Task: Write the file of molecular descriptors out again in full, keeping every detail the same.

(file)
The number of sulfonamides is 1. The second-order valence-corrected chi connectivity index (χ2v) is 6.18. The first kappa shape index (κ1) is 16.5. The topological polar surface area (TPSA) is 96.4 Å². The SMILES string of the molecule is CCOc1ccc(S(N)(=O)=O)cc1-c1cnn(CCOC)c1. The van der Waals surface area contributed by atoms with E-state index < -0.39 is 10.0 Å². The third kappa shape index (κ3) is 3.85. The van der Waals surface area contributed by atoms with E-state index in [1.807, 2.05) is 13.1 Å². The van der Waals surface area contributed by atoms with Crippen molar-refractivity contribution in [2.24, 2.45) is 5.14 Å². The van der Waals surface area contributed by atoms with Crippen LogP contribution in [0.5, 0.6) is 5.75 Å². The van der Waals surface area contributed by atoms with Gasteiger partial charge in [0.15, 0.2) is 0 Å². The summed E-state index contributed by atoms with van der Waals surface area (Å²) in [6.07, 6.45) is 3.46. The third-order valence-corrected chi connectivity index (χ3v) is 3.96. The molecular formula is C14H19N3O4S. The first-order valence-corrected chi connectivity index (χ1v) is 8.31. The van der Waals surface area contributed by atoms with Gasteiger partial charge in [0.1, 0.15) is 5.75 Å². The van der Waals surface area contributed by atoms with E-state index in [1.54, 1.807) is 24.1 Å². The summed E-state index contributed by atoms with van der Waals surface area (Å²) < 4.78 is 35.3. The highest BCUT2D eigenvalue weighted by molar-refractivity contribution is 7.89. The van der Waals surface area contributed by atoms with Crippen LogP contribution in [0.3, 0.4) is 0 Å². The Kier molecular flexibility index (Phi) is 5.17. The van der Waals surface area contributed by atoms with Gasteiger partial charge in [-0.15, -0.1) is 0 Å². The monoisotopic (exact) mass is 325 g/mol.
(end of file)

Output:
The number of sulfonamides is 1. The second-order valence-corrected chi connectivity index (χ2v) is 6.18. The first kappa shape index (κ1) is 16.5. The topological polar surface area (TPSA) is 96.4 Å². The SMILES string of the molecule is CCOc1ccc(S(N)(=O)=O)cc1-c1cnn(CCOC)c1. The van der Waals surface area contributed by atoms with E-state index < -0.39 is 10.0 Å². The third kappa shape index (κ3) is 3.85. The van der Waals surface area contributed by atoms with E-state index in [1.807, 2.05) is 13.1 Å². The van der Waals surface area contributed by atoms with Crippen molar-refractivity contribution in [2.24, 2.45) is 5.14 Å². The van der Waals surface area contributed by atoms with Crippen LogP contribution in [0.5, 0.6) is 5.75 Å². The van der Waals surface area contributed by atoms with Gasteiger partial charge in [0.15, 0.2) is 0 Å². The summed E-state index contributed by atoms with van der Waals surface area (Å²) in [6.07, 6.45) is 3.46. The third-order valence-corrected chi connectivity index (χ3v) is 3.96. The molecular formula is C14H19N3O4S. The first-order valence-corrected chi connectivity index (χ1v) is 8.31. The van der Waals surface area contributed by atoms with Gasteiger partial charge in [0.1, 0.15) is 5.75 Å². The van der Waals surface area contributed by atoms with E-state index in [1.54, 1.807) is 24.1 Å². The summed E-state index contributed by atoms with van der Waals surface area (Å²) < 4.78 is 35.3. The highest BCUT2D eigenvalue weighted by molar-refractivity contribution is 7.89. The van der Waals surface area contributed by atoms with Crippen LogP contribution in [0.3, 0.4) is 0 Å². The Kier molecular flexibility index (Phi) is 5.17. The van der Waals surface area contributed by atoms with Gasteiger partial charge in [-0.15, -0.1) is 0 Å². The monoisotopic (exact) mass is 325 g/mol.